Last week I got a chance to drop various longer-term assignments and do a small amount of monkeying for my colleague Haeyoun Park, who had obtained some data from the N.O.A.A. on droughts in the contiguous United States going back more than a hundred years.
Every project is different, and when you’re on deadline, everyone just pitches in however they can to get the thing done in time. Haeyoun already knew exactly what she wanted: a grid of small multiples, showing one map per year. She had already done the reporting, gotten the data, made a map or two with GIS software to confirm that the idea would work. She just needed someone to crank out the maps. (Which is to say, she did almost all the work.)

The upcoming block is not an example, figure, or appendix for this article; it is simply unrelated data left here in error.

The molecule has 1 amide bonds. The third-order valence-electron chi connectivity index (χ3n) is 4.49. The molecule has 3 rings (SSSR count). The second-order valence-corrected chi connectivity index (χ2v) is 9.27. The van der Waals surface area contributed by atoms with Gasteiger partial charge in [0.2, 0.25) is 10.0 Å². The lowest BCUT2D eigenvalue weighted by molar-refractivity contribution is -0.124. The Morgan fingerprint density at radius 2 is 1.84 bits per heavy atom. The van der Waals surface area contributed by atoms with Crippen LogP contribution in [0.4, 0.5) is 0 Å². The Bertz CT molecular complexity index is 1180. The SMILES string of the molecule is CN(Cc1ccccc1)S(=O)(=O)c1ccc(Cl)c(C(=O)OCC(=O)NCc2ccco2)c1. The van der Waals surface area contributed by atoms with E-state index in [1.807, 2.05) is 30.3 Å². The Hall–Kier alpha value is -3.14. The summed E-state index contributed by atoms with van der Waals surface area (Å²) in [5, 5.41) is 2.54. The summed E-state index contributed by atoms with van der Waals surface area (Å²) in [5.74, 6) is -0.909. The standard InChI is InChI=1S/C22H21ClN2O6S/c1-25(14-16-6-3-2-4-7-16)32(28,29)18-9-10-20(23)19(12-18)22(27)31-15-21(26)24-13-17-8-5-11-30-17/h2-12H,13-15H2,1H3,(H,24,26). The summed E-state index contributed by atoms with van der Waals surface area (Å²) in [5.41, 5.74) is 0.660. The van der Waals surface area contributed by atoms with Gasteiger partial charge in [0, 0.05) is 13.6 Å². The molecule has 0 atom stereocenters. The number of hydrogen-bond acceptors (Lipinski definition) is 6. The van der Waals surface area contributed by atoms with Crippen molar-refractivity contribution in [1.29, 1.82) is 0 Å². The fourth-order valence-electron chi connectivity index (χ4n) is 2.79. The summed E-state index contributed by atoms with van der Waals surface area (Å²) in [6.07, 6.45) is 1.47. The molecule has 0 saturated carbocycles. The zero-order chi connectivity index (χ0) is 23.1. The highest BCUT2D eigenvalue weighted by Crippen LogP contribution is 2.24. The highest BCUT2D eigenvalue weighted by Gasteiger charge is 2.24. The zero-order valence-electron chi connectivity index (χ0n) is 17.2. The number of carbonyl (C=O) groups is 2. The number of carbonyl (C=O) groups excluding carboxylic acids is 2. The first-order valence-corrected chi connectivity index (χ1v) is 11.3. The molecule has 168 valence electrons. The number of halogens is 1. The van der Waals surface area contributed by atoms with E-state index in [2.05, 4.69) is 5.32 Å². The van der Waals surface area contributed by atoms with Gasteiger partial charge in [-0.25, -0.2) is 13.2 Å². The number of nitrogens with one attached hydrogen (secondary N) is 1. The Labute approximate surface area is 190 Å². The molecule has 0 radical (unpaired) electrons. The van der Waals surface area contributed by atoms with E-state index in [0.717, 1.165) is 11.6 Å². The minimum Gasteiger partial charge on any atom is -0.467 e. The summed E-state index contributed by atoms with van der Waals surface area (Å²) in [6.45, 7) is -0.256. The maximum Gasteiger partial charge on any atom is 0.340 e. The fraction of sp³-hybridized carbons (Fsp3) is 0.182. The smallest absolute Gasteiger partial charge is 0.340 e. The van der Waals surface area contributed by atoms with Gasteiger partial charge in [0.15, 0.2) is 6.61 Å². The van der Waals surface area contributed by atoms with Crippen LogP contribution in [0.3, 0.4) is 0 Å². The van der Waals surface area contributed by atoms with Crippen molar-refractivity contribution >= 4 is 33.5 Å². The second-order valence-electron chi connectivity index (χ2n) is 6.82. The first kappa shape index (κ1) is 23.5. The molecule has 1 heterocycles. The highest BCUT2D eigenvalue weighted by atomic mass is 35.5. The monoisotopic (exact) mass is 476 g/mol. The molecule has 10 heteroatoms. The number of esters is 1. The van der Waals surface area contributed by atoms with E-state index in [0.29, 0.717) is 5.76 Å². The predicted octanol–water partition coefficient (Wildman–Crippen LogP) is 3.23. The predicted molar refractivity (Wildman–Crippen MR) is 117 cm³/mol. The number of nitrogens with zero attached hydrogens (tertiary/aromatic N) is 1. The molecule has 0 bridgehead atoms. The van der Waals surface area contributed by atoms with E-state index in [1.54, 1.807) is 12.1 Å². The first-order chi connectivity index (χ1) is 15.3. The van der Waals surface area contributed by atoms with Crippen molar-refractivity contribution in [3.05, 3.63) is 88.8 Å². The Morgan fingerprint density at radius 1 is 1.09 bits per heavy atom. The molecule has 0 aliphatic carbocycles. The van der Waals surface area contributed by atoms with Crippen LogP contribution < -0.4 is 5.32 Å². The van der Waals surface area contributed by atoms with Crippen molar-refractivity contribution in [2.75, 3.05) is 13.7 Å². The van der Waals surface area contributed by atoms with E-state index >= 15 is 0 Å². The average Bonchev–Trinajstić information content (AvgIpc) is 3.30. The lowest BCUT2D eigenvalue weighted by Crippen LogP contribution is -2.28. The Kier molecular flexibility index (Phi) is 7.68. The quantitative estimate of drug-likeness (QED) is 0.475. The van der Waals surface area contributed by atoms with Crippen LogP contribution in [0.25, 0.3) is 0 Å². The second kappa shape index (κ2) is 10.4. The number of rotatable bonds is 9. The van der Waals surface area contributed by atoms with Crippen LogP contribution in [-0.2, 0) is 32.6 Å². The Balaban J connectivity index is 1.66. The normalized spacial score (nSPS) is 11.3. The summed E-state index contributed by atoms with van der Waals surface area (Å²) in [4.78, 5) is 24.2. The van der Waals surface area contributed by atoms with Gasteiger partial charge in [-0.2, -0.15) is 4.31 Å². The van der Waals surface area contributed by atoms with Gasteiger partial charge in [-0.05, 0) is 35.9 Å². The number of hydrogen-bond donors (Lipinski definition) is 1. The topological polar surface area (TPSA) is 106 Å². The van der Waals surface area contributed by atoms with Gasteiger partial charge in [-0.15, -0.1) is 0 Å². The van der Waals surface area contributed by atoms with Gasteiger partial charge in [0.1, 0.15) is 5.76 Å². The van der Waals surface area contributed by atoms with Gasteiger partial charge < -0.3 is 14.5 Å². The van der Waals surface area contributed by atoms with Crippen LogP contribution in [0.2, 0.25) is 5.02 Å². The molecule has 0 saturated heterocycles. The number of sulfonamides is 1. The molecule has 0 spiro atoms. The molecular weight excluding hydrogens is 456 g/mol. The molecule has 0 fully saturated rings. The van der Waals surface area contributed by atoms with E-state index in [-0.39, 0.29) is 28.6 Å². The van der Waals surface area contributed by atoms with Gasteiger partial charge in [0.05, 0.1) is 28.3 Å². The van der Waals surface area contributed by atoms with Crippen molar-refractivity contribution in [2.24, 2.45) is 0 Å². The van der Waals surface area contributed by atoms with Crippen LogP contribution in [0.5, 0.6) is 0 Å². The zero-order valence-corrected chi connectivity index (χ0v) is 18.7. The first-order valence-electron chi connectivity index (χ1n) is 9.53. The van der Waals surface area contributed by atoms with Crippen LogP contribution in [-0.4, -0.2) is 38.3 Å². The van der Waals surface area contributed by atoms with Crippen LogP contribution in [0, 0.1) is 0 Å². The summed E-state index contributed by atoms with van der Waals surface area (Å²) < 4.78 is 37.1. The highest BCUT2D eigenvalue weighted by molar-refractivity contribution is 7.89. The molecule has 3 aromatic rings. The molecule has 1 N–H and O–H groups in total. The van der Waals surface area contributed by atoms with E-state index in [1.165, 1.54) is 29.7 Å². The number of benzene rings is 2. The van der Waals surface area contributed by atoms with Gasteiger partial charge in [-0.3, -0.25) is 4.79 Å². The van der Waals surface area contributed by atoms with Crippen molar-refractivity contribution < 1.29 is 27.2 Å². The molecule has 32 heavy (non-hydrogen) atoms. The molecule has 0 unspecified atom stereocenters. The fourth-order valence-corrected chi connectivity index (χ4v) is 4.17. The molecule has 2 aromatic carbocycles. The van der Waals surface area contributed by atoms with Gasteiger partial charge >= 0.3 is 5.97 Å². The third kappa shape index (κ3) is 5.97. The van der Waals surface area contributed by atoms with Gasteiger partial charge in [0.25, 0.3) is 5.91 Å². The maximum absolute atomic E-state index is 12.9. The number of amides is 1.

As far as the computation goes, these maps are extremely easy to make using maptools. Generally, it takes about 20 minutes to make the first map and about 10 seconds to make the next N maps. (Not that I didn’t need to ask Amanda to fix my code.) These were all written to a single PDF in the grid Haeyoun wanted (here, an area is shaded red if it is under moderate to extreme drought):
Which she annotated and cleaned up for print:
Archie Tse wanted to explore a couple different grid patterns for the web, since we had a little more space to deal with, and he had me export a few different sizes…
…before deciding on the 10-by grid, which is cool because you see an entire decade in every row. (This had not occurred to me until I saw it on the page.) They reordered them to go back in time, with 2012 on top: